After initially struggling to get testing supplies, health authorities are considering how to expand coronavirus testing so Southwest Colorado can begin to reopen safely.
In a state that is 44th in the U.S. in testing per capita, the San Juan Basin is doing comparatively well. According to data released by the Colorado Department of Labor and Statistics, La Plata, Montezuma, Archuleta and San Juan counties all place in the lower half of Colorado counties in coronavirus case rates, with a total of only four coronavirus deaths among them as of Friday.
“We’ve been very pleased that we are able to test as many as we need,” said Jennifer Rupp, an infectious-disease specialist at Mercy Regional Medical Center. “We’re very happy about that.”
Rupp said early on, the decision by Gov. Jared Polis to limit testing to those who were symptomatic limited the state’s ability to find positive cases. But since partnering with San Juan Basin Public Health, Mercy has begun to offer coronavirus tests to anyone in Southwest Colorado who wants one. SJBPH has also begun extensive contact tracing to limit community exposure.
But as the area begins to reopen, more health care workers and supplies will be needed to scale up those efforts to the entire community.
At Cedar Diagnostics, a private testing facility, there has been little help from state authorities. Michelle Roach, director of operations, said that although she’s been in contact with state and local health authorities, the most she’s gotten from the state is four boxes of N95 masks.
“We did have issues getting (supplies), but I am a very persistent person,“ Roach said. “At this time, everything we have done has been at our expense.”
On May 15, the U.S. Department of Health and Human Services announced $11 billion in new funding will go to states, tribes and territories to increase testing capacity, with about $159 million of that going to Colorado.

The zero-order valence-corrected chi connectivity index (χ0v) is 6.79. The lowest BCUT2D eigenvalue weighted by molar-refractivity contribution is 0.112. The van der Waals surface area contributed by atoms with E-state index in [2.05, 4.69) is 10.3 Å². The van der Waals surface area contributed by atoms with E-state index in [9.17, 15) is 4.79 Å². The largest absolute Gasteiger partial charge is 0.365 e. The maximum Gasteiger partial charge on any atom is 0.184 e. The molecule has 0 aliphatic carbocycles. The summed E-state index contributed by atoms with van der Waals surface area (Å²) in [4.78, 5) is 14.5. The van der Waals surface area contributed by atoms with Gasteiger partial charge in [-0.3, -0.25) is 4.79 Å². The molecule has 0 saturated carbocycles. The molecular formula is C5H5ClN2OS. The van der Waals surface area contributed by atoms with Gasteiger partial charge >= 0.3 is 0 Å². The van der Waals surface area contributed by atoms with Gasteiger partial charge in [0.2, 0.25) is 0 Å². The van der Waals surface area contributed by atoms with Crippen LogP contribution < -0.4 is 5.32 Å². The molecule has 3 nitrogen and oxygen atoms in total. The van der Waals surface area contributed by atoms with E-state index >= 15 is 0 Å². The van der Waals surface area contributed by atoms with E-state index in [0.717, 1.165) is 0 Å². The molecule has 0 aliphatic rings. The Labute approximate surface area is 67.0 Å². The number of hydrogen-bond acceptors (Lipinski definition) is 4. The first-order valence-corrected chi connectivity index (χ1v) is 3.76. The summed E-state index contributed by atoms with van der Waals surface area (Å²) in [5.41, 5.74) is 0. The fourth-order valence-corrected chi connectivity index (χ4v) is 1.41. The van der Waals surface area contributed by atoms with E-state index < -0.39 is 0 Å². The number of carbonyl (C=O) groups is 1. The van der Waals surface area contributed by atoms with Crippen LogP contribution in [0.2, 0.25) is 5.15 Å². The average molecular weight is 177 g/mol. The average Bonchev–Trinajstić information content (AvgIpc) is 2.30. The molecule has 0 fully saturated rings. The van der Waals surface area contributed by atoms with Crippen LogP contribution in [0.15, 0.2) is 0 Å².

In a statement, Sen. Cory Gardner described the package as an important part of the state’s ability to reopen.
“Our country’s well-being, both medically and financially, relies on our ability to see where the illness is and where it is not,” Gardner said. “I’m pleased to see this critical funding from the CDC delivered to Colorado to expand our testing capabilities.”
Roach said that in Denver, where Cedar Diagnostics also has facilities, the company can perform 2,000 tests per day, but in Durango, she’s limited by both space and workforce. She’s hoping some of that new federal funding will go toward solving both issues.
“Making people available to collect the tests, that’s been the hardest part for us,” Roach said. “There’s only 11 people that work in Durango, and we have an entire community that wants to be tested.”
Liane Jollon, executive director of SJBPH, also said more health care staffing is needed if La Plata County and the surrounding community were to do mass testing.
“As testing expands, we are likely to identify more cases and need additional capacity for case investigations and follow up in order to contain cases,” Jollon wrote in an email to the The Durango Herald. “As communities ‘open up,’ these investigations require more staffing and more hours.”
Roach said her facility in Durango, one of several in the area offering coronavirus testing, has to take in patients two at a time because of space restrictions, which severely limits how many tests she can perform a day. Ideally, she said, more businesses would contract with Cedar Diagnostics to have someone visit the office and test everyone at once to dramatically speed up the work and reach more of the community.
“We walk in the door, we do all your employees, we walk back out,” Roach said. “It’s very easy.”
On the whole, Rupp said that since Mercy began collaborating with SJBPH on May 6, testing capabilities have dramatically improved. That makes her more optimistic about the area’s ability to fight the pandemic with additional funding going forward.
“We get numbers, we get updates, we also share with each other the changes in how this virus presents in patients,” Rupp said. “When we partnered with San Juan Basin Public Health, it became much better.”
Jacob Wallace is a graduate student at American University in Washington, D.C., and an intern for The Durango Herald.